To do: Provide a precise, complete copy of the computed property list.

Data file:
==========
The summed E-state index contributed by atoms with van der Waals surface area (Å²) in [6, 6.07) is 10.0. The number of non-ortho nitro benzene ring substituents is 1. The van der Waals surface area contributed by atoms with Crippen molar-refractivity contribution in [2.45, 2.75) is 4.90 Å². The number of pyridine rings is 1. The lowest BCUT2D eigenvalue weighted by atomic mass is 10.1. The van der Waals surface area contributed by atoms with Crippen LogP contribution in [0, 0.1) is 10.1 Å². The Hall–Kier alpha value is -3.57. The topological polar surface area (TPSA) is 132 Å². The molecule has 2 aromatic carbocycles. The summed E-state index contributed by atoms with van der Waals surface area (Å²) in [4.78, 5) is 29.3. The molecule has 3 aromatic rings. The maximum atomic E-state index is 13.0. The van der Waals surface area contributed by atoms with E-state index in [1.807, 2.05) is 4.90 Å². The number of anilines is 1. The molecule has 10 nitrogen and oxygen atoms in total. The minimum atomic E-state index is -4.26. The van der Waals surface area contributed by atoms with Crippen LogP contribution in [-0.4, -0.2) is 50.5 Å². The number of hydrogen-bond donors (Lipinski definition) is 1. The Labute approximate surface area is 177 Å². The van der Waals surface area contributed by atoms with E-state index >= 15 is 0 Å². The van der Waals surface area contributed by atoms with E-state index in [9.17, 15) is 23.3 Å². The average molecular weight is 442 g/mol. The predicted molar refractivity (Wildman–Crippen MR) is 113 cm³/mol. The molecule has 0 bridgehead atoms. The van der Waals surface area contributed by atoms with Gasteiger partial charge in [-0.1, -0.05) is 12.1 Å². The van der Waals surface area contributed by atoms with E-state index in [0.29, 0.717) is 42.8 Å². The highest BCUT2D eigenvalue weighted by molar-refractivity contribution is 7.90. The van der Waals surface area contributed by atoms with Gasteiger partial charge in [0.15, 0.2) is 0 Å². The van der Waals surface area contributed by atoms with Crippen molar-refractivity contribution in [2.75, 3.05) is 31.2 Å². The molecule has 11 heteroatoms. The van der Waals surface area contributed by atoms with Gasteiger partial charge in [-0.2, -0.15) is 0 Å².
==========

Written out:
The summed E-state index contributed by atoms with van der Waals surface area (Å²) in [6, 6.07) is 10.0. The number of non-ortho nitro benzene ring substituents is 1. The van der Waals surface area contributed by atoms with Crippen molar-refractivity contribution in [2.45, 2.75) is 4.90 Å². The number of pyridine rings is 1. The lowest BCUT2D eigenvalue weighted by atomic mass is 10.1. The van der Waals surface area contributed by atoms with Crippen LogP contribution in [0, 0.1) is 10.1 Å². The Hall–Kier alpha value is -3.57. The topological polar surface area (TPSA) is 132 Å². The molecule has 2 aromatic carbocycles. The summed E-state index contributed by atoms with van der Waals surface area (Å²) in [4.78, 5) is 29.3. The molecule has 3 aromatic rings. The maximum atomic E-state index is 13.0. The van der Waals surface area contributed by atoms with E-state index in [1.807, 2.05) is 4.90 Å². The number of anilines is 1. The molecule has 10 nitrogen and oxygen atoms in total. The minimum atomic E-state index is -4.26. The van der Waals surface area contributed by atoms with Crippen LogP contribution in [-0.4, -0.2) is 50.5 Å². The number of hydrogen-bond donors (Lipinski definition) is 1. The Labute approximate surface area is 177 Å². The van der Waals surface area contributed by atoms with E-state index >= 15 is 0 Å². The van der Waals surface area contributed by atoms with E-state index in [9.17, 15) is 23.3 Å². The average molecular weight is 442 g/mol. The predicted molar refractivity (Wildman–Crippen MR) is 113 cm³/mol. The molecule has 0 bridgehead atoms. The van der Waals surface area contributed by atoms with Gasteiger partial charge in [-0.1, -0.05) is 12.1 Å². The van der Waals surface area contributed by atoms with E-state index in [0.29, 0.717) is 42.8 Å². The highest BCUT2D eigenvalue weighted by molar-refractivity contribution is 7.90. The van der Waals surface area contributed by atoms with Gasteiger partial charge in [0.15, 0.2) is 0 Å². The van der Waals surface area contributed by atoms with Crippen molar-refractivity contribution in [2.75, 3.05) is 31.2 Å². The molecule has 11 heteroatoms. The van der Waals surface area contributed by atoms with Gasteiger partial charge in [-0.2, -0.15) is 0 Å².